Judge says Smithwick Tribunal 'needs more time'

Ch Supt Harry Breen and Supt Bob Buchanan Ch Supt Harry Breen and Supt Bob Buchanan were killed in 1989

A Dublin tribunal set up to investigate allegations of Garda/IRA collusion in the murder of two RUC officers has sought more time to finish its work.

The Smithwick Tribunal was originally due to end last November, but following a row with the Irish Justice Minister Alan Shatter, a six month extension was granted.

With that end of May deadline fast approaching, the judge has again written to the Irish government seeking five more months to produce his report.

Minister Shatter said he would bring the matter to the government shortly for its consideration.

Significant

Tribunal chairman Peter Smithwick said he had been on course to complete public hearings by the end of this month but "in recent days two very significant former RUC Special Branch officers who had previously been unwilling to give evidence have changed their minds".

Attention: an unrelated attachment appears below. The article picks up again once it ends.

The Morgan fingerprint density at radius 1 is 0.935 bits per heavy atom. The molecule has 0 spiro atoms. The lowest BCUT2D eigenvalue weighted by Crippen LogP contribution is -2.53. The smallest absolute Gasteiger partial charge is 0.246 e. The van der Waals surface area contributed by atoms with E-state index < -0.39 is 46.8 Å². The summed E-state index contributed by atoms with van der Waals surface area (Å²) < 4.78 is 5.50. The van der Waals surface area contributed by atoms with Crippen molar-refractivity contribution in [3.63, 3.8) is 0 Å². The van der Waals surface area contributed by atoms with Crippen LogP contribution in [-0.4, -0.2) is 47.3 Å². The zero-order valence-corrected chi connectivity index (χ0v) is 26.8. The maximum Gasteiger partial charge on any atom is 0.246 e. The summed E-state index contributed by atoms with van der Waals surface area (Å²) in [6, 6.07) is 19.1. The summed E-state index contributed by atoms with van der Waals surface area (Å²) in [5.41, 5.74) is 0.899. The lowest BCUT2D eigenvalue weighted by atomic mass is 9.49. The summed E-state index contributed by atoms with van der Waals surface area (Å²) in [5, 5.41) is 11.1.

The judge had previously been critical of the reluctance of some officers with potentially important evidence to come forward.

He also expressed his pleasure that co-operation had been reached with the British authorities to allow "highly relevant and potentially significant" intelligence information to be put on the tribunal record.

However, the "final substantive witness", retired Detective Garda Sergeant Owen Corrigan, is ill and will be unable to give evidence for a number of weeks.

Ambush

Mr Corrigan is one of three former gardaí with representation before the tribunal, the other two retired Sgt Leo Colton and former Sgt Finbarr Hickey have both given evidence recently.

The tribunal was established in 2005 to investigate allegations that a garda mole colluded with the IRA in the murders of RUC Chief Superintendent Harry Breen and RUC Superintendent Robert Buchanan.

The officers were shot dead in an ambush in March 1989 as they returned from a meeting in Dundalk garda station

The tribunal has so far heard from 190 witnesses and is approaching its 100th sitting day at a cost of over €9 million.

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